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Food prices continue to soar in Abuja, environs

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Abuja, Nigeria’s Federal Capital city is currently experiencing a surge in the price of basic food commodities. Apart from the biting effects of the subsidy removal on Premium Motor Spirit popularly called petrol, which has skyrocketed transportation costs all over the country, “eating food” now appears a luxury in some part of the FCT.
Although there has been an increase in the prices of almost every other good and service in the country for some time now, the fuel crisis has worsened the situation despite promises by the government to put an end to the scarcity.
Going through some markets in Abuja show that there has been an increase in the prices of basic commodities. The price surge affects staple foods like rice, beans, garri, and yam amongst others.
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“The fuel scarcity is affecting me seriously. Before now, I used to pay N1000 to convey these goods from my house to this place, but now, I am paying between N1800 to N2000 just to convey them down here,” Victoria Ene, a roadside food vendor at Wuse, Abuja, said.
Shortly after President Bola Ahmed Tinubu’s inauguration, the crisis started,immediately after the pronouncement, marketers began to reduce the amount of fuel they sold. This continued even after the government announced a reversal of the plan.
The scarcity became worse when the federal government said its agents had imported substandard fuel.
Transport fares have since increased across the country. In Abuja, from Kubwa to Berger junction or Wuse market is now N700 as against the previous price of N350. From Lugbe to Secretariat is now N700 as against N300.
Traders have passed the increased fares to customers and their products have therefore become more expensive.
A container of yellow garri that was N350 in 2023 is now N700 and white garri now goes for N550 against its previous price of N300. Similarly, five tubers of yam now cost N6000 from N2500, while a mudu of rice that was N900 before, now goes for N1800.
Also, one litre of palm oil that was N700 is now N1200, 25kg of groundnut oil is now N45,000 from N23,000 and a crate of eggs is now N2300 from N1200.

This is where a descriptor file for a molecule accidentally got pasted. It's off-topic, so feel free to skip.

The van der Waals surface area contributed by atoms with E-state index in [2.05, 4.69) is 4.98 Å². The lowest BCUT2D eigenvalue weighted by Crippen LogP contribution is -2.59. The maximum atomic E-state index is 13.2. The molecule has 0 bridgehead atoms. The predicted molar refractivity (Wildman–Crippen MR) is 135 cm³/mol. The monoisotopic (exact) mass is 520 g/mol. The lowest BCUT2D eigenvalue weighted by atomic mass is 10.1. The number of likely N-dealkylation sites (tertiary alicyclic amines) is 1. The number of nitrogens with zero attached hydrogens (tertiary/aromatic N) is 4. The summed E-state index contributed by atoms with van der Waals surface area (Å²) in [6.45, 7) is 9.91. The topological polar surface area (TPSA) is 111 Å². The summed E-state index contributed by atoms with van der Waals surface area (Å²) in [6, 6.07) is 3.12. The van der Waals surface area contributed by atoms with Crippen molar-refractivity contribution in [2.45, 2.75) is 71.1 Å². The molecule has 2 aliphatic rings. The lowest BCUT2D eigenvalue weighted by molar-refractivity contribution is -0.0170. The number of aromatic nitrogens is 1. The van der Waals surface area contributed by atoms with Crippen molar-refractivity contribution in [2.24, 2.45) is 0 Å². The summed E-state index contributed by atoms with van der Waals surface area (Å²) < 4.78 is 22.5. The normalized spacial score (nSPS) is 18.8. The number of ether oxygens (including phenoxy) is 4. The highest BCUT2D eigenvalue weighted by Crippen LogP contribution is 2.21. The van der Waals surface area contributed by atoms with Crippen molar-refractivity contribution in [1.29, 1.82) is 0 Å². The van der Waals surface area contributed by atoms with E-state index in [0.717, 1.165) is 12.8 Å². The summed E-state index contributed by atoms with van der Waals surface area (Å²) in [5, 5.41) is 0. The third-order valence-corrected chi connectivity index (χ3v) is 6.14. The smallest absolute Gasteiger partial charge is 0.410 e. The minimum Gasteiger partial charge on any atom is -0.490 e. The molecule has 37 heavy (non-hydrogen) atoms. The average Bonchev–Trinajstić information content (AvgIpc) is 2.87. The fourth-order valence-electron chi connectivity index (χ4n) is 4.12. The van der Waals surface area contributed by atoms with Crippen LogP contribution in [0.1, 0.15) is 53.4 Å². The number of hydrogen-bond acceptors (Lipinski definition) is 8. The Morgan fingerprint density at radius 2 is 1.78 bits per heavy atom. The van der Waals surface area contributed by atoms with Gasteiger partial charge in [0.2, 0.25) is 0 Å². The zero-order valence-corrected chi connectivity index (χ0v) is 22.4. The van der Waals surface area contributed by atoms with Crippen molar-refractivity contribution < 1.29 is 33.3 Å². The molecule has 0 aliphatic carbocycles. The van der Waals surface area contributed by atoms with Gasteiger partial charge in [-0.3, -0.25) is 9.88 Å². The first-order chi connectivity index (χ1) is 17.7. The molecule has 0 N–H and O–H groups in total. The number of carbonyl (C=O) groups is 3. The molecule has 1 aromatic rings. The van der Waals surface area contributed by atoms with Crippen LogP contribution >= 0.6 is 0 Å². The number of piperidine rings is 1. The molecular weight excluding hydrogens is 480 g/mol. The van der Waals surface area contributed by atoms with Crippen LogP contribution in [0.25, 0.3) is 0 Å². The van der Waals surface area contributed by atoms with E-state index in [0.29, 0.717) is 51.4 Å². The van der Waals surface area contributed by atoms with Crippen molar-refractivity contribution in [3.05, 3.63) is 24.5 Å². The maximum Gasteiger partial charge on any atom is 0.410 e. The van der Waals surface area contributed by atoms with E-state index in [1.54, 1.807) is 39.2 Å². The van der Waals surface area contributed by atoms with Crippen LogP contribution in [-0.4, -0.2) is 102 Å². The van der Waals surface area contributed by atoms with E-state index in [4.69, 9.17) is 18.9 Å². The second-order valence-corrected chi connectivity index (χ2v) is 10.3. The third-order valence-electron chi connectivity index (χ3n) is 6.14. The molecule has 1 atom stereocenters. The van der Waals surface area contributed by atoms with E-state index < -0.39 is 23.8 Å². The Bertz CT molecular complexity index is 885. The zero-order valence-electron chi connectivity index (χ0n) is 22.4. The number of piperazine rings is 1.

Lamentation by traders
According to Madam Joy, a yam seller in Kubwa, Abuja, the increase in the price of yam is as a result of insecurity and the current fuel scarcity in the country.
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“Yam is expensive now; the farmers-herders fight and the current fuel scarcity situation is affecting the price of yam. Where we normally buy yam in Niger State, there is a fight going on there, so getting products from there is difficult. Even the first set of yams we sent, they are inside a bush now in Niger State, the driver and passengers ran and left the car with yam inside in the bush because of the fight,” madam Joy  said.
“So these ones I am selling, I bought them from another market, not directly from the farmers, so they are a bit expensive now. Also, the transport fare to bring them down here is high now. For instance, these small ones are N3500 for 5 tubers, initially, we used to sell that size N1500.”
Ezeji Victoria, a street food vendor, said the changes in the price of food items and transport fare have affected how she sells food now
“Initially, I used to sell a plate of food for N250, but now it is N700 and N1000 depending on the number of meat I add for you,” she said.
“25kg of groundnut oil that I use to buy N22,000 or N23,000 before, now it is N43,000, 5kg of semolina before was N5000 or N4500, but now it is N7700 and N6000 in the market, even 25kg of palm oil I use to buy N19,000 before is now is N40,000.
Another trader at the Arab Road market, described how fuel scarcity has also affected her small business.
“I was selling a mudu of palm fruit at N500 before, but now, it is N600 due to an increase in the transport fare. For instance, this morning I paid N700 instead of N300 to convey my market goods from Gwa Gwa market to the Arab market here, so with that, I cannot come and sell the items at their previous price, I won’t make any gain if I do so,” Mrs Ephraim said.
The checks also confirmed that there is at least a 50 to 60 per cent food price increase in some restaurants in the city. A plate of food that was sold at N500 initially now goes for N800 at some restaurants in Wuse, Area 1 and Apo Axis.
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According to Sam Amadi, a Director at the Abuja School of Social and Political Thought, the increase in the fuel price will definitely have an adverse effect on the economy considering the existing high rate of inflation in the country.
“The increase in fuel and electricity prices will adversely affect the economy by increasing general inflation. Already at more than 15%, inflation is high. The recent increases will further increase inflation which will worsen hunger and starvation in the country and reduce mortality and social-economic wellbeing,” Mr Amadi said.
“Already, the world bank estimates that about 13 million Nigerians became poor because of COVID-19 and the policy to contain it. This new wave of Inflation will drag more people into poverty. It will also affect household income for most Nigerians, constrain businesses and commercial activities and therefore result in more unemployment. The end result will be an increase in generalised insecurity,” he added.

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